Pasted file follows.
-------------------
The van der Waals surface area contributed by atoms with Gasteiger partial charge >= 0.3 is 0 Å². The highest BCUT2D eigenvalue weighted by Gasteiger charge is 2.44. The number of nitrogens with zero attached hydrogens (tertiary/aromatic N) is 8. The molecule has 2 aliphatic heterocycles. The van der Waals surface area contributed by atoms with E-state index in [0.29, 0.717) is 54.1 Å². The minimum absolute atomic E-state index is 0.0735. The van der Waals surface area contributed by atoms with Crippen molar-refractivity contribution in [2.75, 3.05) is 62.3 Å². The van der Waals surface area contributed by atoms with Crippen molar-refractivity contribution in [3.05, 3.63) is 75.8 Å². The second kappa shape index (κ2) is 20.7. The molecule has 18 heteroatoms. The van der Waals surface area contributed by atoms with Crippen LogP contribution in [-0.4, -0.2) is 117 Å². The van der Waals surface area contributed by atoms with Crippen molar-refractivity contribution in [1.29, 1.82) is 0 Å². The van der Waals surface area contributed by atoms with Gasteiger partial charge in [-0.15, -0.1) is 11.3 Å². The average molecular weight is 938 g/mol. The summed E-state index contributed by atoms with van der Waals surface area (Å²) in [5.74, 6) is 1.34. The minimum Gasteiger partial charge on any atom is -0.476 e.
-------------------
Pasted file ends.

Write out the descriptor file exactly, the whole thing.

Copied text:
The van der Waals surface area contributed by atoms with Gasteiger partial charge >= 0.3 is 0 Å². The highest BCUT2D eigenvalue weighted by Gasteiger charge is 2.44. The number of nitrogens with zero attached hydrogens (tertiary/aromatic N) is 8. The molecule has 2 aliphatic heterocycles. The van der Waals surface area contributed by atoms with E-state index in [0.29, 0.717) is 54.1 Å². The minimum absolute atomic E-state index is 0.0735. The van der Waals surface area contributed by atoms with Crippen molar-refractivity contribution in [2.75, 3.05) is 62.3 Å². The van der Waals surface area contributed by atoms with Crippen molar-refractivity contribution in [3.05, 3.63) is 75.8 Å². The second kappa shape index (κ2) is 20.7. The molecule has 18 heteroatoms. The van der Waals surface area contributed by atoms with Crippen LogP contribution in [-0.4, -0.2) is 117 Å². The van der Waals surface area contributed by atoms with Crippen molar-refractivity contribution in [1.29, 1.82) is 0 Å². The van der Waals surface area contributed by atoms with Gasteiger partial charge in [-0.15, -0.1) is 11.3 Å². The average molecular weight is 938 g/mol. The summed E-state index contributed by atoms with van der Waals surface area (Å²) in [5.74, 6) is 1.34. The minimum Gasteiger partial charge on any atom is -0.476 e.